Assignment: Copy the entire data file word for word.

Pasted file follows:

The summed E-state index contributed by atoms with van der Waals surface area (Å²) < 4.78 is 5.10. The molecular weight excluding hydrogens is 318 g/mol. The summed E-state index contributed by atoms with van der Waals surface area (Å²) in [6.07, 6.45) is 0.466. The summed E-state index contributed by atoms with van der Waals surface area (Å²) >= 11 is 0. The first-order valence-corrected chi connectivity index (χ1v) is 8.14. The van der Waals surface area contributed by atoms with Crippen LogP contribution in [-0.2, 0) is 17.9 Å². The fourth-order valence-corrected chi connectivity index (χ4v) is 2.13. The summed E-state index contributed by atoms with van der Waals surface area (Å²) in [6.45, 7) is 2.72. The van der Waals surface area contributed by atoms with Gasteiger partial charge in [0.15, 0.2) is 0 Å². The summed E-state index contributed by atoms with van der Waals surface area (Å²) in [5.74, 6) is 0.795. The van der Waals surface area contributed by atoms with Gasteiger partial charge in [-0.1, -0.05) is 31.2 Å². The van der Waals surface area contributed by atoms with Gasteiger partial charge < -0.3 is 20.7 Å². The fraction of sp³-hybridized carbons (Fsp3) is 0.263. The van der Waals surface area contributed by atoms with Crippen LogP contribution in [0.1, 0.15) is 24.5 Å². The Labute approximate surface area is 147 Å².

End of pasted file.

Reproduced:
The summed E-state index contributed by atoms with van der Waals surface area (Å²) < 4.78 is 5.10. The molecular weight excluding hydrogens is 318 g/mol. The summed E-state index contributed by atoms with van der Waals surface area (Å²) in [6.07, 6.45) is 0.466. The summed E-state index contributed by atoms with van der Waals surface area (Å²) >= 11 is 0. The first-order valence-corrected chi connectivity index (χ1v) is 8.14. The van der Waals surface area contributed by atoms with Crippen LogP contribution in [-0.2, 0) is 17.9 Å². The fourth-order valence-corrected chi connectivity index (χ4v) is 2.13. The summed E-state index contributed by atoms with van der Waals surface area (Å²) in [6.45, 7) is 2.72. The van der Waals surface area contributed by atoms with Gasteiger partial charge in [0.15, 0.2) is 0 Å². The summed E-state index contributed by atoms with van der Waals surface area (Å²) in [5.74, 6) is 0.795. The van der Waals surface area contributed by atoms with Gasteiger partial charge in [-0.1, -0.05) is 31.2 Å². The van der Waals surface area contributed by atoms with Gasteiger partial charge < -0.3 is 20.7 Å². The fraction of sp³-hybridized carbons (Fsp3) is 0.263. The van der Waals surface area contributed by atoms with Crippen LogP contribution in [0.1, 0.15) is 24.5 Å². The Labute approximate surface area is 147 Å².